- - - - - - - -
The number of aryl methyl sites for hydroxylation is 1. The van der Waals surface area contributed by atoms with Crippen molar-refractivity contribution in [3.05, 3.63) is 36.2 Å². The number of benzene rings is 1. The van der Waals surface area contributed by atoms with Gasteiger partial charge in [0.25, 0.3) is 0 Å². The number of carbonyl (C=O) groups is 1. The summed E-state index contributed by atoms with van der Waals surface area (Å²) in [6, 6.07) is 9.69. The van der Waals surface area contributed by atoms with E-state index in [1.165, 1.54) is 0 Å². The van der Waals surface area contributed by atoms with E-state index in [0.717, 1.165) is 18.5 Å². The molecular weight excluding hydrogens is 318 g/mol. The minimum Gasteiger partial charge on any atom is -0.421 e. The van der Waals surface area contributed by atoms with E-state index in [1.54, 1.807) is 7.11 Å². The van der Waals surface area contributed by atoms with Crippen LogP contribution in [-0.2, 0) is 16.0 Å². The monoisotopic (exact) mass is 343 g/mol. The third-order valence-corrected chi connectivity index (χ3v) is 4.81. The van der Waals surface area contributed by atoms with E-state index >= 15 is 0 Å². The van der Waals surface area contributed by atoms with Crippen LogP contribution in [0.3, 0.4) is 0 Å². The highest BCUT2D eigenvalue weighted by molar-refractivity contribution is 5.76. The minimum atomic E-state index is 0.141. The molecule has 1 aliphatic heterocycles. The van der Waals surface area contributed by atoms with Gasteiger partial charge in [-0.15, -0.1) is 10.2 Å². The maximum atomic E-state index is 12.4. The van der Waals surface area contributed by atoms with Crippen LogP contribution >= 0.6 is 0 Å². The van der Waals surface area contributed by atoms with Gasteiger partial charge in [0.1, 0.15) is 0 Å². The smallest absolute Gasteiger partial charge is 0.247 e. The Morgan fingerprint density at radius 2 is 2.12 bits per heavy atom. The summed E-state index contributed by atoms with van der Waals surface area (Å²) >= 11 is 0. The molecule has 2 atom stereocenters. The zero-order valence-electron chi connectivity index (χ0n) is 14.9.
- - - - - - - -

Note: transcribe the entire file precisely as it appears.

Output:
The number of aryl methyl sites for hydroxylation is 1. The van der Waals surface area contributed by atoms with Crippen molar-refractivity contribution in [3.05, 3.63) is 36.2 Å². The number of benzene rings is 1. The van der Waals surface area contributed by atoms with Gasteiger partial charge in [0.25, 0.3) is 0 Å². The number of carbonyl (C=O) groups is 1. The summed E-state index contributed by atoms with van der Waals surface area (Å²) in [6, 6.07) is 9.69. The van der Waals surface area contributed by atoms with E-state index in [1.165, 1.54) is 0 Å². The van der Waals surface area contributed by atoms with E-state index in [0.717, 1.165) is 18.5 Å². The molecular weight excluding hydrogens is 318 g/mol. The minimum Gasteiger partial charge on any atom is -0.421 e. The van der Waals surface area contributed by atoms with E-state index in [1.54, 1.807) is 7.11 Å². The van der Waals surface area contributed by atoms with Crippen LogP contribution in [-0.2, 0) is 16.0 Å². The monoisotopic (exact) mass is 343 g/mol. The third-order valence-corrected chi connectivity index (χ3v) is 4.81. The van der Waals surface area contributed by atoms with E-state index >= 15 is 0 Å². The van der Waals surface area contributed by atoms with Crippen LogP contribution in [0.3, 0.4) is 0 Å². The highest BCUT2D eigenvalue weighted by molar-refractivity contribution is 5.76. The minimum atomic E-state index is 0.141. The molecule has 1 aliphatic heterocycles. The van der Waals surface area contributed by atoms with Gasteiger partial charge in [-0.15, -0.1) is 10.2 Å². The maximum atomic E-state index is 12.4. The van der Waals surface area contributed by atoms with Crippen LogP contribution >= 0.6 is 0 Å². The van der Waals surface area contributed by atoms with Gasteiger partial charge in [0.1, 0.15) is 0 Å². The smallest absolute Gasteiger partial charge is 0.247 e. The Morgan fingerprint density at radius 2 is 2.12 bits per heavy atom. The summed E-state index contributed by atoms with van der Waals surface area (Å²) >= 11 is 0. The molecule has 2 atom stereocenters. The zero-order valence-electron chi connectivity index (χ0n) is 14.9.